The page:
Sleeping Pill Addiction: Yup, it’s still a thing
Sleeping pill addiction, made famous in the 1950s, continues to be a problem in the U.S. Among adults, problems with sleeping pills are common and as many as four percent ― that’s nearly 10 million people ― use them, according to an estimate published in 2013 from the U.S. Centers for Disease Control and Prevention.
While they may seem harmless, there are some potentially serious side effects. If you browse through the medication guide for Ambien, you’ll see warnings of side effects ranging from aggressive behavior and confusion to hallucinations and “suicidal thoughts or actions.”
With this in mind, it’s prudent to know what precautionary measures one should be taking when considering the use of sedative-hypnotic medications.
A study in the American Journal of Psychiatry says that the answer to this question isn’t clear. The subject of this study was to determine exactly how much taking a hypnotic increased someone’s risk of suicidal thoughts or behavior. The researchers confirmed that prescription sleeping pills were linked to higher rate of suicides, but the study seemed to raise more questions than it answered. The biggest problem was that the studies couldn’t distinguish a clear connection between those who were misusing and those who were properly using sleeping pills.
In plain English, the only thing certain was that sleeping pill addiction is dangerous because any use of these sedative-hypnotic medications brought risk. Even using the medication correctly could have unwelcome and dangerous side effects.
Here’s what you need to know:
1. For those struggling with depression, taking sleep aids can be especially dangerous.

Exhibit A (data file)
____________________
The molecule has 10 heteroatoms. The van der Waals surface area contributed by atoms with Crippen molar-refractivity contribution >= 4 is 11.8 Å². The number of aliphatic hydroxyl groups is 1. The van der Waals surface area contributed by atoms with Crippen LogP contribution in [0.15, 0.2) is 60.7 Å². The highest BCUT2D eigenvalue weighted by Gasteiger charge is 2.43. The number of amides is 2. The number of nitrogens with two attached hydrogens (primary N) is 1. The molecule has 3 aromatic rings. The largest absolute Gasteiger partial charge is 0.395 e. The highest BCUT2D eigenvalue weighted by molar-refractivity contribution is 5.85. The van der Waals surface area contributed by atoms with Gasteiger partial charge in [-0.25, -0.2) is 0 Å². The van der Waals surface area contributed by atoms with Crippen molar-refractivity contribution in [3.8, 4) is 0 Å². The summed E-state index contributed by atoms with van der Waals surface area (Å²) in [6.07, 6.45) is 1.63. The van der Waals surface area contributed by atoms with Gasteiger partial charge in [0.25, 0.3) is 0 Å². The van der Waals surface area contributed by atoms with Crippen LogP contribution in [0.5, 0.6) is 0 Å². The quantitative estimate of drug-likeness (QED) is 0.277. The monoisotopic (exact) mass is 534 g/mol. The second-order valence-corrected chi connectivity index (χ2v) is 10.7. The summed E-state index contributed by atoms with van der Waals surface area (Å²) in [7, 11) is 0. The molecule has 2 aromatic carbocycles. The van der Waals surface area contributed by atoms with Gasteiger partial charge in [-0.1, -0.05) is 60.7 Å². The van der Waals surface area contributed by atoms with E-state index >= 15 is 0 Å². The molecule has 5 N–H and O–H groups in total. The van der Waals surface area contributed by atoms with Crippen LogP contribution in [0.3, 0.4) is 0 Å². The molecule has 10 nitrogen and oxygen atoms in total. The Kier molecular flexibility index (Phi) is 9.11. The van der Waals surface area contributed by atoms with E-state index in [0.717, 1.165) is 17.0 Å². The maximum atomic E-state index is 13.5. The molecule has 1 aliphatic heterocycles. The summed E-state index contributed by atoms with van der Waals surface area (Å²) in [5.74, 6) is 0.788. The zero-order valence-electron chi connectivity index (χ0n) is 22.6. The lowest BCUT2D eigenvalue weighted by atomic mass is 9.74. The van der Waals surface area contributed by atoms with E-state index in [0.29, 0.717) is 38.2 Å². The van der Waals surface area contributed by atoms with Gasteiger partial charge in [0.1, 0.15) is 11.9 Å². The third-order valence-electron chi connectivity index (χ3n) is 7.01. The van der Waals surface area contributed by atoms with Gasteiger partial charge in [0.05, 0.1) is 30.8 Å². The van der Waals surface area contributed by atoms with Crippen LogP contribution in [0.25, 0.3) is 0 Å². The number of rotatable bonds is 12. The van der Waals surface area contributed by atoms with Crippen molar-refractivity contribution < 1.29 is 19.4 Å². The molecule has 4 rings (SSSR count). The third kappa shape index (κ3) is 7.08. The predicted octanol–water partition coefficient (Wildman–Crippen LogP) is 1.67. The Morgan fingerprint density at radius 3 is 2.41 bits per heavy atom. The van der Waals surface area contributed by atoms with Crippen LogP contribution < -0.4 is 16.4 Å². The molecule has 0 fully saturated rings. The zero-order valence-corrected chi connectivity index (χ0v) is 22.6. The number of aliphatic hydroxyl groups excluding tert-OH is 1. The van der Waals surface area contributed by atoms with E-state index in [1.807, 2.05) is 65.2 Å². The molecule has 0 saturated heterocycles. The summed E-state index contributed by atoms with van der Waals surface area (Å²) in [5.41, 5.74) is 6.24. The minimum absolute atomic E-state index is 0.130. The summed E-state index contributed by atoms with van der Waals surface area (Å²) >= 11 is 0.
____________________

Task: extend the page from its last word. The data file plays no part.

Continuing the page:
It’s a well-known fact that insomnia and depression have a complicated relationship. If you are undergoing treatment for both, it’s vital that your doctors are fully informed of both situations and of ALL medications you’re taking.
Although the evidence collected in the research doesn’t prove that existing depression increases the risk of suicide, it doesn’t disprove it, either. Overdoses of sleeping pills can kill, that much is known and sleeping pill addiction significantly increases the chance of an overdose. For those suffering from extreme depression or other forms of mental illness, sleeping pills may be seen as a means to complete a decision that has already been made.
2. During the first few days of taking sleeping pills, those are the most dangerous days.
You really need to monitor yourself if you start prescription sleeping pills. Write down any side effect or anything out of the ordinary, no matter how small. Contact your physician if you have even the slightest concerns about what’s happening to you.
Some of the more urgent warning signs that the medication is not working the way it should could include things like depression, bad dreams, sleepwalking, or including sleepwalking or suicidal thoughts. If you experience any of these symptoms, stop taking the drug and call a physician.
3. Hypnotics can be deadly in combination with other drugs (and alcohol!).
One of the more alarming things is that even in cases where the drug is taken at the prescribed dose, they can still be deadly if you were to mix them with other medications or alcohol. Heath Ledger’s accidental deadly overdose in 2008 was a tragic example of what happens when prescription pills of any kind are mixed with other substances.
For this reason, it’s absolutely critical to ensure your doctor knows about any other medications you’re taking if he chooses to prescribe a sleeping pill ― and make sure he or she gives you CLEAR PERMISSION to take those medications at the same time.
Some people have trouble figuring out what constitutes sleeping pill addiction, but if you have any doubts, you should know when it’s time to call an addiction helpline.
4. Read and heed the labels’ warnings.
It may seem obvious, but we’ll say it again: prescription sleep aids should be used as directed.
NEVER take more than the recommended dose.
NEVER take after you’ve had alcohol.
NEVER mix with other drugs unless you’ve gotten the go-ahead from your doctor.
ALWAYS go to sleep within 15 minutes of taking the medication ― and stay in bed for the recommended amount of time it takes for the drug to wear off (typically seven to eight hours).
The bottom line: These drugs are potent pills. Use only under the direction of your doctor and heed the warnings.
If you or someone you know is suffering from sleeping pill addiction or any other substance abuse problem, let us help.
Help is a phone call away and it’s usually covered by most private insurance programs.